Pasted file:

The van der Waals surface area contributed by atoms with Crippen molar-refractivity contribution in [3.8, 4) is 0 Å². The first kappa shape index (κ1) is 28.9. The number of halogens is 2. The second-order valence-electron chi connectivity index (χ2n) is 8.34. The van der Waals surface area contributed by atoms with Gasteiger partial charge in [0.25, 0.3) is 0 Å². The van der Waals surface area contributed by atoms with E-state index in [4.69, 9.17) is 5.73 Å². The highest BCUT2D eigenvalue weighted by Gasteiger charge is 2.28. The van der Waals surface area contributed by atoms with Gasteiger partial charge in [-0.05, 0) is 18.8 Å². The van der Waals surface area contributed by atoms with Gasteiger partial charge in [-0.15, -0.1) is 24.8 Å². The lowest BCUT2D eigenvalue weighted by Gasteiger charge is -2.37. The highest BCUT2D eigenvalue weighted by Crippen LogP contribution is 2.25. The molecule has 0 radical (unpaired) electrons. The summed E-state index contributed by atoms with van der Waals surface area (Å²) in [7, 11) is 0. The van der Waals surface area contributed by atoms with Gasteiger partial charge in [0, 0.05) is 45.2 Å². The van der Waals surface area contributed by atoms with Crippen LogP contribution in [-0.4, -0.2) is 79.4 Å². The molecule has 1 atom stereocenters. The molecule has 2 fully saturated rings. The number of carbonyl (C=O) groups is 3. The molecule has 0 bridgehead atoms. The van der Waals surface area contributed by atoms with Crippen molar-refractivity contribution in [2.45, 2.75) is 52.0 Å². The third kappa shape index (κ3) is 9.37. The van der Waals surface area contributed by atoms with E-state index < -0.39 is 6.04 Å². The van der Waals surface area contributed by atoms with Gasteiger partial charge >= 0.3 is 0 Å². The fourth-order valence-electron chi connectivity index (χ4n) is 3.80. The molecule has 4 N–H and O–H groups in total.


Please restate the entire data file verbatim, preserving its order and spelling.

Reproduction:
The van der Waals surface area contributed by atoms with Crippen molar-refractivity contribution in [3.8, 4) is 0 Å². The first kappa shape index (κ1) is 28.9. The number of halogens is 2. The second-order valence-electron chi connectivity index (χ2n) is 8.34. The van der Waals surface area contributed by atoms with Gasteiger partial charge in [0.25, 0.3) is 0 Å². The van der Waals surface area contributed by atoms with E-state index in [4.69, 9.17) is 5.73 Å². The highest BCUT2D eigenvalue weighted by Gasteiger charge is 2.28. The van der Waals surface area contributed by atoms with Gasteiger partial charge in [-0.05, 0) is 18.8 Å². The van der Waals surface area contributed by atoms with Gasteiger partial charge in [-0.15, -0.1) is 24.8 Å². The lowest BCUT2D eigenvalue weighted by Gasteiger charge is -2.37. The highest BCUT2D eigenvalue weighted by Crippen LogP contribution is 2.25. The molecule has 0 radical (unpaired) electrons. The summed E-state index contributed by atoms with van der Waals surface area (Å²) in [7, 11) is 0. The van der Waals surface area contributed by atoms with Gasteiger partial charge in [0, 0.05) is 45.2 Å². The van der Waals surface area contributed by atoms with Crippen LogP contribution in [-0.4, -0.2) is 79.4 Å². The molecule has 1 atom stereocenters. The molecule has 2 fully saturated rings. The number of carbonyl (C=O) groups is 3. The molecule has 0 bridgehead atoms. The van der Waals surface area contributed by atoms with Crippen molar-refractivity contribution in [2.45, 2.75) is 52.0 Å². The third kappa shape index (κ3) is 9.37. The van der Waals surface area contributed by atoms with E-state index < -0.39 is 6.04 Å². The van der Waals surface area contributed by atoms with Gasteiger partial charge >= 0.3 is 0 Å². The fourth-order valence-electron chi connectivity index (χ4n) is 3.80. The molecule has 4 N–H and O–H groups in total.